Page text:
As the 4-person Sundome is a low-cost price leader, you can expect lower-quality materials. This tent uses polyethylene flooring, a waterproof rainfly and walls, and mesh in the canopy, gear pockets, and windows. Most of these materials are fairly durable, but you’ll want to use caution when pitching your tent to avoid tears. The mesh is the weakest point and is prone to tearing, especially if you’re used to something more rugged.
Like most budget tents the poles are fiberglass, which are both heavier and less durable than aluminum poles. Fiberglass poles are fine for most casual campers, but for serious campers who plan on using the tent in harsher conditions, you may want to upgrade to aluminum poles.
Ease of Use
One of the biggest redeeming qualities of this tent is its ease of use. It comes in a compact carrying bag that’s easy to get the tent into and out of, and a simple setup that is very straightforward, even for beginners.
Most users find that the tent can be set up in just 10 to 15 minutes with one or two people, and experienced campers will find it goes up even faster. The continuous pole sleeves make it easy to slide each of the two long poles in place without snags or much guidance. After getting the poles in place you’ll want to attach each of the clips to give it the classic dome shape and attach the rainfly using the smaller of the three poles.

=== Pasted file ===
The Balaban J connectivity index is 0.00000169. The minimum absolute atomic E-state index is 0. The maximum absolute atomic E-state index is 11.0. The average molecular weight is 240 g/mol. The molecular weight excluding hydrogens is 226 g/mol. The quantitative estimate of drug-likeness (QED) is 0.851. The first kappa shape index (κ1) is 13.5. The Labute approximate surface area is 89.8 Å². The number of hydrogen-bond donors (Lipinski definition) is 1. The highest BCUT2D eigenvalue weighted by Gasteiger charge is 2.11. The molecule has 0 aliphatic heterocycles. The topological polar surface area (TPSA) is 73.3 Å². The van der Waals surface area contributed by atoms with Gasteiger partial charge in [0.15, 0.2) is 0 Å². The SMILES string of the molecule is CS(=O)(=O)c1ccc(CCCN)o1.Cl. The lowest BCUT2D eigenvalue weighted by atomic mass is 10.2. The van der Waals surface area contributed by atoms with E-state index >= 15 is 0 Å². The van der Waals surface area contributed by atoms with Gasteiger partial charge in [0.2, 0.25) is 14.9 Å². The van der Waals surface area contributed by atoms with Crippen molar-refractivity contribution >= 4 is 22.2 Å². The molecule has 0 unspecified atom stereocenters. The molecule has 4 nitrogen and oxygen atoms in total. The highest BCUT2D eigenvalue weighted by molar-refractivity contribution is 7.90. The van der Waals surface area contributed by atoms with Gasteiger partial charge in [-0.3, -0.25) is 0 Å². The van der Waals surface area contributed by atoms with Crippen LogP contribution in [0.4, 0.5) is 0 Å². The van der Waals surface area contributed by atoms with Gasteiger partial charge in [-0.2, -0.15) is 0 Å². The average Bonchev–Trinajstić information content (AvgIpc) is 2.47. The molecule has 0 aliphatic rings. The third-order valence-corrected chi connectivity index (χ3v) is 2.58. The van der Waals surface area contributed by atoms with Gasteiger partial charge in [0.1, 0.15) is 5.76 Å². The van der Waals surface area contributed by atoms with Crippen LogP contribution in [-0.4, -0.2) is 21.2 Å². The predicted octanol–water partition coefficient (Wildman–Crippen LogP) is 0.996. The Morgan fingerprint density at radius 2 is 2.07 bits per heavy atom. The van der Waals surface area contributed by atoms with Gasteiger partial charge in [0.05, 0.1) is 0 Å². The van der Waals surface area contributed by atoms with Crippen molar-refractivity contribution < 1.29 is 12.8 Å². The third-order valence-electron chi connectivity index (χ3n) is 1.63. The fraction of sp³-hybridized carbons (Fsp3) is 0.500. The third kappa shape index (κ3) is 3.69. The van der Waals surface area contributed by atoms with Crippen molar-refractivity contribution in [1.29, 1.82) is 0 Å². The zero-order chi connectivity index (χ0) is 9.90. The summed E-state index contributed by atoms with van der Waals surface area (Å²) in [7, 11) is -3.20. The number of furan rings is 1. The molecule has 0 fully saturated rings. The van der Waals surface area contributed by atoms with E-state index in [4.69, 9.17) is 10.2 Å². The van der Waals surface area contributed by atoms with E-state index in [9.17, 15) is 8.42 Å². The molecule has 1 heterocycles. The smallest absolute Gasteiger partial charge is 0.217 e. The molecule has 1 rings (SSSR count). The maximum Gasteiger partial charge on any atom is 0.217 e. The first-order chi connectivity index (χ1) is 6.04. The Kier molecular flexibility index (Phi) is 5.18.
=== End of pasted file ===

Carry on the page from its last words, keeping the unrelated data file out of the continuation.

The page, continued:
If this is your first time using your tent, we recommend pulling it out and setting it up in the backyard before your trip. This will let you make sure all of the materials are there and get you familiar with the setup process in case it needs to be set up quickly.
Packed Size and Weight
As a large budget tent meant primarily for car camping, the Sundome 4-person tent comes in at a whopping 9.8lbs (4.4kg). It’s safe to say this model isn’t meant for backpacking, being nearly double the weight of similarly sized backpacking models such as the Big Agnes Copper Spur UL4 HV.
That being said, this tent can be packed into a surprisingly small space for storage or to fit amongst other gear. Its packed size is approximately 23.8” x 6.5” (60.5 x 16.5cm) when packed up into its carrying bag. This is just an inch or so larger than the 3-person Sundome, and makes it a great choice if you’re looking for a bigger tent that doesn’t take up too much room between trips.
The carrying bag comes with sturdy handles for ease of carrying, so while you won’t want to pack it into a backpack or hiking bag, it’s easy to move around to your campsite.
Pros and Cons
- Great budget or starter tent
- Spacious interior that can sleep 3 comfortably, fits a queen mattress
- Easy to use, set up, and break down quickly
- Compact when packed for easy storage between trips
- Well ventilated and breathable for warm days
- Good choice for occasional trips in moderate weather
- Budget materials and construction – don’t expect it to last a lifetime
- Too heavy and bulky for long hikes
- Limited storage space with no additional rooms or vestibules
- Fiberglass poles, less sturdy and heavier than aluminum
- Some users report issues with leaks
|Comfort and Space||8|
|Ease of Setup||9|
|Size and Weight||6|